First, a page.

Doris Lessing

Doris Lessing (October 22, 1919 – November 17, 2013) was a British novelist, playwright, poet, short story writer, and biographer. One of the most revered voices in modern literature, she has written intelligently and passionately about politics, parenting, aging, love relationships, and feminism. 

She was born Doris May Tayler in what was then Persia (present-day Iran) to British parents. When she was five, her parents moved with her to Rhodesia (what is now Zimbabwe). Observing the strife caused by the British in their colonial rule of the African nation, she developed a strong moral and political compass.

Dropping out of school age 14, she received no further formal education, though she self-educated from then on. While still in her teens, she held a number of jobs to piece together a living. She worked at various times as a telephone operator, office worker, and journalist. When at age fifteen she got one of her first jobs as a governess, her employer gave her books on politics and sociology to read. Started writing stories, and not long after, successfully sold two to magazines in South Africa.


Early marriage and the start of a writing career

Married at age 19, she soon had a son and daughter. She felt trapped, and left the marriage after four years. She had a third child with her second husband; that marriage ended as well. In 1949, she moved to London with her youngest child, leaving her older two children in South Africa with their father. 

Lessing’s earliest works were African Stories (1948) and Going Home (1949). These semi-autobiographical stories were set in the Africa of her youth, a continent with which she had a love-hate relationship.

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Doris Lessing by Roger Mayne

You might also enjoy: Brilliant Quotes by Doris Lessing

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The Grass is Singing and The Golden Notebook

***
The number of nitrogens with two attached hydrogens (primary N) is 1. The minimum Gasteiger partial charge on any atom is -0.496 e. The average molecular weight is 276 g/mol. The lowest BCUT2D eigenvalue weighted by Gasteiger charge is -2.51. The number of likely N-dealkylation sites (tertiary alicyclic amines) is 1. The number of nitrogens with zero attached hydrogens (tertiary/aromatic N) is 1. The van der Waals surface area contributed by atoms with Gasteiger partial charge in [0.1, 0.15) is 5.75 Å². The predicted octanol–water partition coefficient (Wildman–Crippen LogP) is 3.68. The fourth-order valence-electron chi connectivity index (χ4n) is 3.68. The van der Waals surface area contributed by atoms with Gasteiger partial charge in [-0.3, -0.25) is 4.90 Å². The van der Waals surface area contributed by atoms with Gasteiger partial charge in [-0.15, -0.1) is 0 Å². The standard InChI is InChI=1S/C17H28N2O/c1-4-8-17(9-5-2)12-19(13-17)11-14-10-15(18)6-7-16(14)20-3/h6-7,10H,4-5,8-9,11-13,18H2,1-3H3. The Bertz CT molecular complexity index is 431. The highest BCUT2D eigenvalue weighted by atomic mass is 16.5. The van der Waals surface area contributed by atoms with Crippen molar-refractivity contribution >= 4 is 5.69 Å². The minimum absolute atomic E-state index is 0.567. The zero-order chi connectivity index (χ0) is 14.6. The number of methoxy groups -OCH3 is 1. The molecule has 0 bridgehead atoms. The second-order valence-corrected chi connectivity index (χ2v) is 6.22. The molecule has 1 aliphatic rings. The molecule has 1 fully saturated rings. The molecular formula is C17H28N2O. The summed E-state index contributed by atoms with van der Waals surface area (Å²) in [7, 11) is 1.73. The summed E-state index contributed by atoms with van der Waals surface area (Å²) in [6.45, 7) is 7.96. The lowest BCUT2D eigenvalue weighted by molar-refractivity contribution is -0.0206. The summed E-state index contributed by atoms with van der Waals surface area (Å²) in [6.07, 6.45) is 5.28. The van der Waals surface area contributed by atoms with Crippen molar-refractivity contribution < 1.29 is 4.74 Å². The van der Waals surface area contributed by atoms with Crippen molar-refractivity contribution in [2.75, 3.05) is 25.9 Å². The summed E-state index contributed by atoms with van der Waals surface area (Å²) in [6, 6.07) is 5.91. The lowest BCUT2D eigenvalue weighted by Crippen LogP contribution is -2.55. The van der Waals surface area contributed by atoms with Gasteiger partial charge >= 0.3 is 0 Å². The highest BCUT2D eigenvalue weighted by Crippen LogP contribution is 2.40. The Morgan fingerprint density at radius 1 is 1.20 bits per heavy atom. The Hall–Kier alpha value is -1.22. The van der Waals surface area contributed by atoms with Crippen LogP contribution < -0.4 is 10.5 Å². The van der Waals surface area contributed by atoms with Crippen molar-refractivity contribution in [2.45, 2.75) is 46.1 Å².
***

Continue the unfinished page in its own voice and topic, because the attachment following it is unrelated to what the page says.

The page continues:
With the publication of her first novel, The Grass is Singing (1950), she cemented her foothold as a writer Semi-autobiographical and somewhat philosophical, the book was an immediate success. Set in Rhodesia, it’s the first of her five-novel series referred to as Children of Violence.

It was The Golden Notebook (1962) that was her breakthrough novel and earned much attention among feminists. She later became something of an icon and the book is considered a “feminist bible.”

Through the eyes of the protagonist, Anna Wulf, The Golden Notebook looks at feminist politics, the writer’s life, and what it means to be female. Anna’s struggles in a patriarchal world struck a chord at a time when second-wave feminism was barley nascent.


A noted science fiction writer

Lessing’s foray into science fiction seemed quite a departure from the political and feminist themes of her other novels, but it was all of a piece. She wove the subjects that she was passionate about into her speculative works as well,  notably, the five-book “Canopus in Argos” series.

In Charlie Jane Anders’ 2013 obituary of Doris Lessing in Gizmodo, she wrote:

“Seriously, if you want to write science fiction or fantasy, and you’re interested in learning how to capture the difficult niggly bits of people’s inner lives and their interactions with other people — then you absolutely must read Lessing, both her science fiction and her other stuff. We talk a lot about the importance of world-building in making readers believe in the setting of your story — and Lessing was a master of drawing you into a world and making it feel urgent and real.”

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The Golden Notebook by Doris Lessing

Lessing is perhaps still best known for The Golden Notebook

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Nobel Prize for Literature

When she won the Nobel Prize for Literature in 2007 the jury described her as “that epicist of the female experience, who with skepticism, fire and visionary power has subjected a divided civilization to scrutiny.”

Lessing was the was the eleventh women and oldest person to receive the award at age eighty-eight. In 2008 The Times put her at number five in the list of “The 50 Greatest British Writers since 1945.”

Doris Lessing long used her platform as an outspoken opponent of apartheid in South Africa, and spoke regularly about the subject. She practiced Sufism, a branch of Islam.

Doris Lessing died on November 17, 2013, at the age of 94.

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The summer before the dark by Doris Lessing

Doris Lessing page on Amazon

More about Doris Lessing on this site

Major Works
Doris Lessing was incredibly prolific; the list of her work below represents but a fraction of her output, as she wrote a great deal of nonfiction as well.

Biographies and Autobiographies

  • Under My Skin: Volume One of My Autobiography, to 1949
  • Walking In the Shade: Volume Two of My Autobiography – 1949-1962
  • Doris Lessing: Conversations
  • Alfred and Emily (a memoir of her parents)

More Information

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